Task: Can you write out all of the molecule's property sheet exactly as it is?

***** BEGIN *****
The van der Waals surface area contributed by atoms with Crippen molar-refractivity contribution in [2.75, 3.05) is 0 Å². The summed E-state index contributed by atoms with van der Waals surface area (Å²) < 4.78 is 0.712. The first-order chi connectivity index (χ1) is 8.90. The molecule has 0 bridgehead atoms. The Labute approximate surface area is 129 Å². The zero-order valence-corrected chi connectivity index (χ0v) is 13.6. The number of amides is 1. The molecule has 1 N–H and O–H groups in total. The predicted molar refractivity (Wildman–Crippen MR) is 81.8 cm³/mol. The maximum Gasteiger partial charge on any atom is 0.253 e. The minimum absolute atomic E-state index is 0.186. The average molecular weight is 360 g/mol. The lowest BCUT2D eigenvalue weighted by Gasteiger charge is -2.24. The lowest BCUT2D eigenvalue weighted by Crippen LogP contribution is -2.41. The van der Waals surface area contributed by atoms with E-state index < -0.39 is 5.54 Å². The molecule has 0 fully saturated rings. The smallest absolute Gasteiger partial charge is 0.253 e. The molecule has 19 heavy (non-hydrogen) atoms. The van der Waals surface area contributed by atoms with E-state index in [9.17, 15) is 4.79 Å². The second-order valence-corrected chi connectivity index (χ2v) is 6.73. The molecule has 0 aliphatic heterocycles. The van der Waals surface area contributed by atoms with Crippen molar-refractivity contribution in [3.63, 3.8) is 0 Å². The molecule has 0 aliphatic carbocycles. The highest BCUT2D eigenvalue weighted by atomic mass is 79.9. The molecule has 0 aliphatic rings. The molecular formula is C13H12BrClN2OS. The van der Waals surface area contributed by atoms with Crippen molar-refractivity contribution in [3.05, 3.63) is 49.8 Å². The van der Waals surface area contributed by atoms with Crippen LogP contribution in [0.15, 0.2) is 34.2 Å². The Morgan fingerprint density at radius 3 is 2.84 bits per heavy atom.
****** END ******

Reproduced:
The van der Waals surface area contributed by atoms with Crippen molar-refractivity contribution in [2.75, 3.05) is 0 Å². The summed E-state index contributed by atoms with van der Waals surface area (Å²) < 4.78 is 0.712. The first-order chi connectivity index (χ1) is 8.90. The molecule has 0 bridgehead atoms. The Labute approximate surface area is 129 Å². The zero-order valence-corrected chi connectivity index (χ0v) is 13.6. The number of amides is 1. The molecule has 1 N–H and O–H groups in total. The predicted molar refractivity (Wildman–Crippen MR) is 81.8 cm³/mol. The maximum Gasteiger partial charge on any atom is 0.253 e. The minimum absolute atomic E-state index is 0.186. The average molecular weight is 360 g/mol. The lowest BCUT2D eigenvalue weighted by Gasteiger charge is -2.24. The lowest BCUT2D eigenvalue weighted by Crippen LogP contribution is -2.41. The van der Waals surface area contributed by atoms with E-state index < -0.39 is 5.54 Å². The molecule has 0 fully saturated rings. The smallest absolute Gasteiger partial charge is 0.253 e. The molecule has 19 heavy (non-hydrogen) atoms. The van der Waals surface area contributed by atoms with E-state index in [9.17, 15) is 4.79 Å². The second-order valence-corrected chi connectivity index (χ2v) is 6.73. The molecule has 0 aliphatic heterocycles. The van der Waals surface area contributed by atoms with Crippen molar-refractivity contribution in [3.63, 3.8) is 0 Å². The molecule has 0 aliphatic carbocycles. The highest BCUT2D eigenvalue weighted by atomic mass is 79.9. The molecule has 0 aliphatic rings. The molecular formula is C13H12BrClN2OS. The van der Waals surface area contributed by atoms with Crippen molar-refractivity contribution in [3.05, 3.63) is 49.8 Å². The van der Waals surface area contributed by atoms with Crippen LogP contribution in [0.15, 0.2) is 34.2 Å². The Morgan fingerprint density at radius 3 is 2.84 bits per heavy atom.